Interpreting Volitional Movement Intent From Biological Signals: A Review

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Interpreting Volitional Movement Intent From Biological Signals: A Review

By: 
Henrique Dantas; Taylor C. Hansen; David J. Warren; V. John Mathews

This article reviews technologies and algorithms for decoding volitional movement intent using bioelectrical signals recorded from the human body. Such signals include electromyograms, electroencephalograms, electrocorticograms, intracortical recordings, and electroneurograms. After reviewing signal features commonly used for interpreting movement intent, this article describes traditional movement decoders based on Kalman filters (KFs) and machine learning (ML). A number of deficiencies of the current state of the art in this field are described, and three approaches that mitigate some of these deficiencies are reviewed. They include data aggregation-based training to improve decoder performance when only limited amounts of training data are available, a shared controller that incorporates estimates of movement goals, and an adaptive decoder designed to compensate for time variations in the relationships between the human body and the prosthesis. Also included are experimental results that illustrate some of the concepts discussed in the article.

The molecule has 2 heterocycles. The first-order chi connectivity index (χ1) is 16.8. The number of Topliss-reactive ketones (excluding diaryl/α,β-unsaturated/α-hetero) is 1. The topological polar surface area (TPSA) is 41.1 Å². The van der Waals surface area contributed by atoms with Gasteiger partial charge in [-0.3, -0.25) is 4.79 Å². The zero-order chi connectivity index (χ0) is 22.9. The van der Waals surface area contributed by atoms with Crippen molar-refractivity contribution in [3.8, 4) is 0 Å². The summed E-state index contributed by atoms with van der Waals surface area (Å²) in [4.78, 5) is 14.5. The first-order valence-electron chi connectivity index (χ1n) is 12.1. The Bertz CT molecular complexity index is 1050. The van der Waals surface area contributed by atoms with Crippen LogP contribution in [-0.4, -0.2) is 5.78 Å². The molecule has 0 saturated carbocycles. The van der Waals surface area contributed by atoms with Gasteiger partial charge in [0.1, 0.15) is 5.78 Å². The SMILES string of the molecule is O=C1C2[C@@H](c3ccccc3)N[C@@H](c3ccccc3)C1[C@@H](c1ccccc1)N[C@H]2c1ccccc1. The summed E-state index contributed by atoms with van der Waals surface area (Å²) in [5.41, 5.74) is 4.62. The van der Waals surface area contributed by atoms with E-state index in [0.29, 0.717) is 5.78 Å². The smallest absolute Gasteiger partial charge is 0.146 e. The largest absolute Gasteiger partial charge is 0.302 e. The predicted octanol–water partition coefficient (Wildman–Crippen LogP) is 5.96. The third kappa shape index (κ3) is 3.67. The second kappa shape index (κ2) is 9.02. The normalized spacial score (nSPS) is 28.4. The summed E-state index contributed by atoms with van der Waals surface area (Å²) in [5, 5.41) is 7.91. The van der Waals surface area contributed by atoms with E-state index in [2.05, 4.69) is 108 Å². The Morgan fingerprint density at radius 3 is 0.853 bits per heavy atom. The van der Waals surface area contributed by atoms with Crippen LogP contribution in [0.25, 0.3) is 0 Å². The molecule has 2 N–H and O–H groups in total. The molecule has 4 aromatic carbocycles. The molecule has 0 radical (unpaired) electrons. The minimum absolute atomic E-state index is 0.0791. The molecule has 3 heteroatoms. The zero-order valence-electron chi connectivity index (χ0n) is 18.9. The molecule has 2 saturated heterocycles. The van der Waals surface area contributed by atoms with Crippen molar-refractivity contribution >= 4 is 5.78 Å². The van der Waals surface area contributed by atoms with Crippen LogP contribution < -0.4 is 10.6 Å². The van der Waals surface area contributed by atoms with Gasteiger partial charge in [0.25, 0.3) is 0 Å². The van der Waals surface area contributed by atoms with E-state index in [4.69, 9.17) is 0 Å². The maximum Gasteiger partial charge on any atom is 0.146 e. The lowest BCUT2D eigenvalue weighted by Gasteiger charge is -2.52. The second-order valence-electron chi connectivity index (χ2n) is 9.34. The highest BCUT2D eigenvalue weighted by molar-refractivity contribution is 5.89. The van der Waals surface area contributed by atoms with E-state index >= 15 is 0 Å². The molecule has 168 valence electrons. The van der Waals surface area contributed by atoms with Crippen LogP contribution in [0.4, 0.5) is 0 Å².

This article reviews technologies and algorithms for decoding volitional movement intent using bioelectrical signals recorded from the human body. Such signals include electromyograms, electroencephalograms, electrocorticograms, intracortical recordings, and electroneurograms. After reviewing signal features commonly used for interpreting movement intent, this article describes traditional movement decoders based on Kalman filters (KFs) and machine learning (ML). A number of deficiencies of the current state of the art in this field are described, and three approaches that mitigate some of these deficiencies are reviewed. They include data aggregation-based training to improve decoder performance when only limited amounts of training data are available, a shared controller that incorporates estimates of movement goals, and an adaptive decoder designed to compensate for time variations in the relationships between the human body and the prosthesis. Also included are experimental results that illustrate some of the concepts discussed in the article.

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